Nonlimiting examples of binders useful in compositions described herein include natural and synthetic gums (e.g., acacia, gum tragacanth, guar gum); starches and derivatives thereof (e.g., corn starch, potato starch, pre-gelatinized starch); gelatin; alginic acid and alginates (e.g., sodium alginate); celluloses and derivatives thereof (e.g., microcrystalline cellulose, methyl cellulose, ethyl cellulose, hydroxypropyl methyl cellulose, cellulose acetate, carboxymethyl cellulose calcium, sodium carboxymethyl cellulose); biodegradable polymers, such as homo- and co-polyesters of dicarboxylic acids, alkylene glycols, polyalkylene glycols and/or aliphatic hydroxyl carboxylic acids; homo- and co-polyamides of dicarboxylic acids, alkylene diamines, and/or aliphatic amino carboxylic acids; corresponding polyester-polyamide-co-polymers, polyanhydrides, polyorthoesters, polyphosphazene, and polycarbonates. The biologically degradable polymers can be linear, branched, or crosslinked. Specific examples are poly-glycolic acid, poly-lactic acid, and poly-d,l-lactide/glycolide. Other non-limiting examples of polymers are water-soluble polymers, such as polyoxaalkylenes, polyoxaethylene, polyoxapropylene and mixed polymers thereof, poly-acrylamides and hydroxylalkylated polyacrylamides, poly-maleic acid and esters or amides thereof, poly-acrylic acid and esters or amides thereof, poly-vinylalcohol and esters or ethers thereof, poly-vinylimidazole, polyvinylpyrrolidone, and natural polymers, such as chitosan.

Non-limiting examples of fillers and diluents include talc, calcium carbonate (e.g., granules or powder), calcium phosphate, celluloses and derivatives thereof (e.g., microcrystalline cellulose, powdered cellulose), dextrates, kaolin, mannitol, silicic acid, sorbitol, and starches and derivatives thereof (e.g., starch, pre-gelatinized starch).

Disintegration agents are believed to assist in rapid disintegration of solid pharmaceuticals by absorbing water and expanding. Non-limiting examples of disintegration agents include gums, agar, algins, alginic acid, clays, calcium carbonate, polacrilin potassium, polyvinylpyrrolidone (also called povidone), crospovidone (cross-linked povidone), celluloses and derivatives thereof (e.g., microcrystalline cellulose, croscarmellose sodium, cross-linked sodium carboxymethylcellulose (NaCMC, e.g., sold under the name AC-DI-SOL)), and starches and derivatives thereof (e.g., sodium starch glycolate, corn starch, potato starch, tapioca starch, pre-gelatinized starch). Pharmaceuticals formulated with crospovidone can exhibit more rapid disintegration than pharmaceuticals formulated with povidone.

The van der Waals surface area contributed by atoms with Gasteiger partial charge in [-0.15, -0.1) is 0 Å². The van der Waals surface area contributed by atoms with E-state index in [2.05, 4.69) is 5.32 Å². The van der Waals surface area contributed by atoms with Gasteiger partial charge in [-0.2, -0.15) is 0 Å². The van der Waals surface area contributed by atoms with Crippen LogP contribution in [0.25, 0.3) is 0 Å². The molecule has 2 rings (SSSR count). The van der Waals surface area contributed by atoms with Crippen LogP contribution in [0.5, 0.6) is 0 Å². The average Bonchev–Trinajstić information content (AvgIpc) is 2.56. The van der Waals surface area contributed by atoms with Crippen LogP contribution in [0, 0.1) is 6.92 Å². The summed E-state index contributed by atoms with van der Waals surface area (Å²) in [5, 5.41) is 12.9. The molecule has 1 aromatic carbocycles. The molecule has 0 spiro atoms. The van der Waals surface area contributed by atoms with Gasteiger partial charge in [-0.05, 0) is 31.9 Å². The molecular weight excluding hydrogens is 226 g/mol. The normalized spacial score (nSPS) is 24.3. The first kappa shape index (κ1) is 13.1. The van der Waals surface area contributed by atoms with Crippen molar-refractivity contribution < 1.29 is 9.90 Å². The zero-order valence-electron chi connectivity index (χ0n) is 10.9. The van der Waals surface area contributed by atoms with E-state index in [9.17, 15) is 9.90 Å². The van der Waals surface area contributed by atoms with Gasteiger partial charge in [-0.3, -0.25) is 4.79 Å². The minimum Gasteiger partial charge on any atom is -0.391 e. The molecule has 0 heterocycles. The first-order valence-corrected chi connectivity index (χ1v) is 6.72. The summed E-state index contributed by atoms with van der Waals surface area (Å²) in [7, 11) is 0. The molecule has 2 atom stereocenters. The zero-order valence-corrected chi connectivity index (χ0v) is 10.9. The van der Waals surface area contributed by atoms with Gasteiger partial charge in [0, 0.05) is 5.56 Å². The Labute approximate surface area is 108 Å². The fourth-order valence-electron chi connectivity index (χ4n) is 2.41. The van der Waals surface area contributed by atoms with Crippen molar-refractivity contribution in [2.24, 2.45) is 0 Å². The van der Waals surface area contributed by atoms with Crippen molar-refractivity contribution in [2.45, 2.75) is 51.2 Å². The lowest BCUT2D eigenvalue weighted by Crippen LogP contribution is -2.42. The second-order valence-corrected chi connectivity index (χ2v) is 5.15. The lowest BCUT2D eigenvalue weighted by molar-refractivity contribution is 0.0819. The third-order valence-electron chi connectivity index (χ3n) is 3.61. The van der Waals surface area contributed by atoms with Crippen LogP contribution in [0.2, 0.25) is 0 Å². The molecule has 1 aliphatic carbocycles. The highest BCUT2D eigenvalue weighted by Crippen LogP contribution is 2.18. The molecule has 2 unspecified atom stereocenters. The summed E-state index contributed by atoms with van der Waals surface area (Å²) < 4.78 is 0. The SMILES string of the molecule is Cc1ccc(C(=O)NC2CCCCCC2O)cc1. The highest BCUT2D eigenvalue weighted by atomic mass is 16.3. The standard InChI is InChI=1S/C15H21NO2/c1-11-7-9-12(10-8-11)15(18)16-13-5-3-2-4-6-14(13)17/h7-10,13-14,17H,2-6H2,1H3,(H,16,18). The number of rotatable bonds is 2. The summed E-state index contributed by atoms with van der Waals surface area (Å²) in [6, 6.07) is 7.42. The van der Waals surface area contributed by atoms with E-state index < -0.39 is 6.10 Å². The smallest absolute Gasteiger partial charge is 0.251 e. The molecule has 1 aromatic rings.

Antioxidants can be included in the inventive compositions and can help stabilize tetrahydrobiopterin, especially after dissolution. Low pH aqueous solutions of BH4 are more stable than BH4 solutions of high pH. Exemplary acidic antioxidants include alpha-lipoic acid, ascorbic acid (including L-ascorbic acid, also called vitamin C), fatty acid esters of ascorbic acid such as ascorbyl palmitate and ascorbyl stearate, and salts of ascorbic acid such as sodium, calcium, and potassium ascorbate. Non-acidic antioxidants can also be used in the dosage forms. Nonlimiting examples of non-acidic antioxidants include vitamin A (including beta-carotene and retinol), vitamin E (including alpha-tocopherol), ebselen, 4-hydroxy-2,2,6,6-tetramethylpiperidinyloxy (TEMPOL), and superoxide dismutase. Acidic additives, e.g., citric acid and malic acid, can be added to enhance stability of the dosage forms.